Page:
It isn’t Denver Public Schools board director Tay Anderson’s arrogance in dismissing his predatory behavior that warrants his dismissal, it’s the perilous “flirting” with students in itself that disqualifies him from public office.
Anderson, in his second year of a four-year term on the school board, “flirted” with high-school students not only while campaigning for his current post, but, again, just this year, according to a lengthy and comprehensive investigation at the behest of the school district.
The revelations came after 5280 Black Lives Matter alleged that an unnamed woman claimed to have been sexually assaulted by Anderson. Anderson has repeatedly denied the allegations. Outside investigators said that allegation was unsubstantiated, and that the alleged victim would not cooperate with investigators.
Anderson wielded that news last week as a vindication of a long and sordid history of behavior that easily would have gotten him fired as an employee of the school district, working with children.
He has painted himself as the victim of a conspiracy to oust him for his often flamboyant and sometimes controversial activist stunts. He fancies himself a provocateur for issues surrounding racism, police brutality and police reform.
It’s a tried-and-true political distraction from the fact that Anderson has repeatedly contacted, texted and made teasing remarks that cannot be construed as anything but sexual or romantic overtures to teenage children, students in public schools.
While Anderson may find his backpedaling, justification and minimization meaningful in his personal relationships, the rationalizations for his serious abuse of juvenile girls is nothing but an additional offense.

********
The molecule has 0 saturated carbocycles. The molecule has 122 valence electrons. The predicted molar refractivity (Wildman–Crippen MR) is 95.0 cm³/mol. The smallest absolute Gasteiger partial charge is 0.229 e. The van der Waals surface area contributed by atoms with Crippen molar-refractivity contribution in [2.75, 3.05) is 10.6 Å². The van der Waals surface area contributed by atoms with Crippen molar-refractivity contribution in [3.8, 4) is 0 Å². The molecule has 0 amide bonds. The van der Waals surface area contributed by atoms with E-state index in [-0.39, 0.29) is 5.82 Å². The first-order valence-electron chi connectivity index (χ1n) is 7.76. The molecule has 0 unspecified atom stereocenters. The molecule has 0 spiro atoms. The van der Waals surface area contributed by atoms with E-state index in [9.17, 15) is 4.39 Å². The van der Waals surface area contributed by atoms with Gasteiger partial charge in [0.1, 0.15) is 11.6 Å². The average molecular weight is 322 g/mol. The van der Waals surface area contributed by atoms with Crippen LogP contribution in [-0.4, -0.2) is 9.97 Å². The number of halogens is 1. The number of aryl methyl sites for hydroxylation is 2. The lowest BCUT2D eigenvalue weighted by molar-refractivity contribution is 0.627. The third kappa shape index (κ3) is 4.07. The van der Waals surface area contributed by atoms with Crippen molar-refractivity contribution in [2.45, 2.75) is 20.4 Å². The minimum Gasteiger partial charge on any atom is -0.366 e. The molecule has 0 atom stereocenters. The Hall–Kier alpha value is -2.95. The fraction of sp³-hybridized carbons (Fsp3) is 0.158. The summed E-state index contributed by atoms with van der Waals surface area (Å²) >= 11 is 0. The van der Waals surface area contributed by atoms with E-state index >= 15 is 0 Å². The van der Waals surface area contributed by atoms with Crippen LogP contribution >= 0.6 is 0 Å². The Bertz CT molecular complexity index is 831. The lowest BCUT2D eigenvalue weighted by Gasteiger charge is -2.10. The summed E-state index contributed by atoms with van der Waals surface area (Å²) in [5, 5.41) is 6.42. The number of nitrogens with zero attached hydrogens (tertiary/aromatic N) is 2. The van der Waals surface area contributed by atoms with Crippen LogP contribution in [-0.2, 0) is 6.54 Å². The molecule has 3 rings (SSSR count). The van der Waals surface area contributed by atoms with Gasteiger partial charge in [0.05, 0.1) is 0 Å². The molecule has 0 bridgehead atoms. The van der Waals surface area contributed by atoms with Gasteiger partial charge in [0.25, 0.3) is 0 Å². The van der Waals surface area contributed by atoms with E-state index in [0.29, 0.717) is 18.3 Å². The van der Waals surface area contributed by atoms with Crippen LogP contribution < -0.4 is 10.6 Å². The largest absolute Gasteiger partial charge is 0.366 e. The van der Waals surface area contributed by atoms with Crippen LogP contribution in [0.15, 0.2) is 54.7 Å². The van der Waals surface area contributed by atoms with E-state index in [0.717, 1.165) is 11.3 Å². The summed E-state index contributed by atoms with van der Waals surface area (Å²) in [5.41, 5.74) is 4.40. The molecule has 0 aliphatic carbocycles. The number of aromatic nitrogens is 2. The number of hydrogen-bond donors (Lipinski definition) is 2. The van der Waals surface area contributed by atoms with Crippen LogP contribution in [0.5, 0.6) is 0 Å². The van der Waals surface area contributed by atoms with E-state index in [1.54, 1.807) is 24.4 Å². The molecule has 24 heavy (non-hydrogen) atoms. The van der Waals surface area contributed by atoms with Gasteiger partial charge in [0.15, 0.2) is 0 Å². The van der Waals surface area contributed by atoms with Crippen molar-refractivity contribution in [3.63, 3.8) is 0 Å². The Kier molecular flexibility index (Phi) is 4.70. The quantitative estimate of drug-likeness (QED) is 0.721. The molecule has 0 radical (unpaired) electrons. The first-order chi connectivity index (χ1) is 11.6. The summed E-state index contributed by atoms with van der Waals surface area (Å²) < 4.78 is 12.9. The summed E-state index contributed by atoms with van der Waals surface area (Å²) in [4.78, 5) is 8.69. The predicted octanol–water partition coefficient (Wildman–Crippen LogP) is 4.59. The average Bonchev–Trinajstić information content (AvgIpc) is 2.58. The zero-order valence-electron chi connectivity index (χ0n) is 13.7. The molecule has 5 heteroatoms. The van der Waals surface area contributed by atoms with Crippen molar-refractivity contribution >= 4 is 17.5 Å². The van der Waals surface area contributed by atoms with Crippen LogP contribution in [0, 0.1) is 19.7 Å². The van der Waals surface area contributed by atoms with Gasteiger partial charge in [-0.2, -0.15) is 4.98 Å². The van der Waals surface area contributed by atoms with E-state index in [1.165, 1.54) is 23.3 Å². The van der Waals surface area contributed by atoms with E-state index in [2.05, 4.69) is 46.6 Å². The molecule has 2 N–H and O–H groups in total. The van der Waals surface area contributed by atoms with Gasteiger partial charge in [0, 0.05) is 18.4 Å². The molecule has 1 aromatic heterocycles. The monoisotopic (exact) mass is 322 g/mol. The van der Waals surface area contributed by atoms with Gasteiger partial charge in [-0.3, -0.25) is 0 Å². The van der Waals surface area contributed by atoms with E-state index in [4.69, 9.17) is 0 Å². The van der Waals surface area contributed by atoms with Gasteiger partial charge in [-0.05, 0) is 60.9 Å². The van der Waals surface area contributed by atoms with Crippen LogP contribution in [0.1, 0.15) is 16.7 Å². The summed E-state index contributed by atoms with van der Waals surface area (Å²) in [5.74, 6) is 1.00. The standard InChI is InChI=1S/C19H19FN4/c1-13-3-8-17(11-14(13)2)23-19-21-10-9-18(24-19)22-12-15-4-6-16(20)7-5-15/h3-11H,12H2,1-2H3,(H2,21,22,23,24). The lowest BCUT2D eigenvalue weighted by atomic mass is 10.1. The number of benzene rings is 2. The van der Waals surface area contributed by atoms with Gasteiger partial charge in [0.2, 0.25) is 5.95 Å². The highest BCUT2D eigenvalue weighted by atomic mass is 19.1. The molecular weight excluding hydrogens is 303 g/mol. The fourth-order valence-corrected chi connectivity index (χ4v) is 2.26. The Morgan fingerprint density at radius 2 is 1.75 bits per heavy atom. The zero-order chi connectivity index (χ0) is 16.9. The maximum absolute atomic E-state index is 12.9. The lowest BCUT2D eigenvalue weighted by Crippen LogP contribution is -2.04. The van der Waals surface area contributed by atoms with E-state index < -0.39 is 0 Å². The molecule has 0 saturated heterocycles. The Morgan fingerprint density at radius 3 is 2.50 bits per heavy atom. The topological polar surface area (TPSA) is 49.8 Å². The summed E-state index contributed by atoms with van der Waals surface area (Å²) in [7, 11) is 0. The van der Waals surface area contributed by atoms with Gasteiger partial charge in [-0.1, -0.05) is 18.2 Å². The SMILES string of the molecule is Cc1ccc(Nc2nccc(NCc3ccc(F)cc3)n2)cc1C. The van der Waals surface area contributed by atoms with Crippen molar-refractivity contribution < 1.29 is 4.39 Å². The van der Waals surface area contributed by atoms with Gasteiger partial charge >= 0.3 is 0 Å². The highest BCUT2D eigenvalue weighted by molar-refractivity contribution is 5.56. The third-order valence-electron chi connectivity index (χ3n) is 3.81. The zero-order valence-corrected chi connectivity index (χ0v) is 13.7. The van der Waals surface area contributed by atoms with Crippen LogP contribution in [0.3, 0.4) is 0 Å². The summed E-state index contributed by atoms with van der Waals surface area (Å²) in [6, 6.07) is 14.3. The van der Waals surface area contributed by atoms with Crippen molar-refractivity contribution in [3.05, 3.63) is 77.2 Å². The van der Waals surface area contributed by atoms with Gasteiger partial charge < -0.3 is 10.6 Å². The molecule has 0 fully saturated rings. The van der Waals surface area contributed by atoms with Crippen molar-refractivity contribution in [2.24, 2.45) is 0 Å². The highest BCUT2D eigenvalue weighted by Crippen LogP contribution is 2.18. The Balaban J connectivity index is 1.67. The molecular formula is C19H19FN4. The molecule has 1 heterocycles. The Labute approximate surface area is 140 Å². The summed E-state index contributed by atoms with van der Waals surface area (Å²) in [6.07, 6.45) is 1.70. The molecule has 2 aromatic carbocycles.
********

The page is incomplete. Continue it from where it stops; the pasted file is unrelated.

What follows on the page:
That Anderson is unable to understand the gravity and danger of his behavior only underscores how unqualified he is to work with children or speak on their behalf.
Anderson’s age, race and politics are not at issue, as he and his misguided supporters insist. Anderson’s dangerous textual relations with students, girls, are anathema to the critical role of educators and public leaders.
The public must be able to trust every part of public schools with their children, even and especially those who set a course and an example for every employee in the district. No parent could nor should ever trust Anderson. And without that trust, and no possible way to rebuild it, Anderson is nothing but an unwelcome distraction at the helm of a struggling school district.
If Anderson is honest in his promise that the welfare and academic success of DPS students is his sole quest as a member of the school board, he would immediately resign, realizing he is a dire threat to his own goal. He cannot lead. He cannot even meaningfully participate in decisions with a school board that has rightfully, unanimously censured him for his treacherous behavior.
Rather than suffer more of Anderson’s desperate distraction and damage for two years, Denver voters should recall him, making clear to him and others that the community will not tolerate adult leaders who “flirt” with the children they are elected to protect and serve.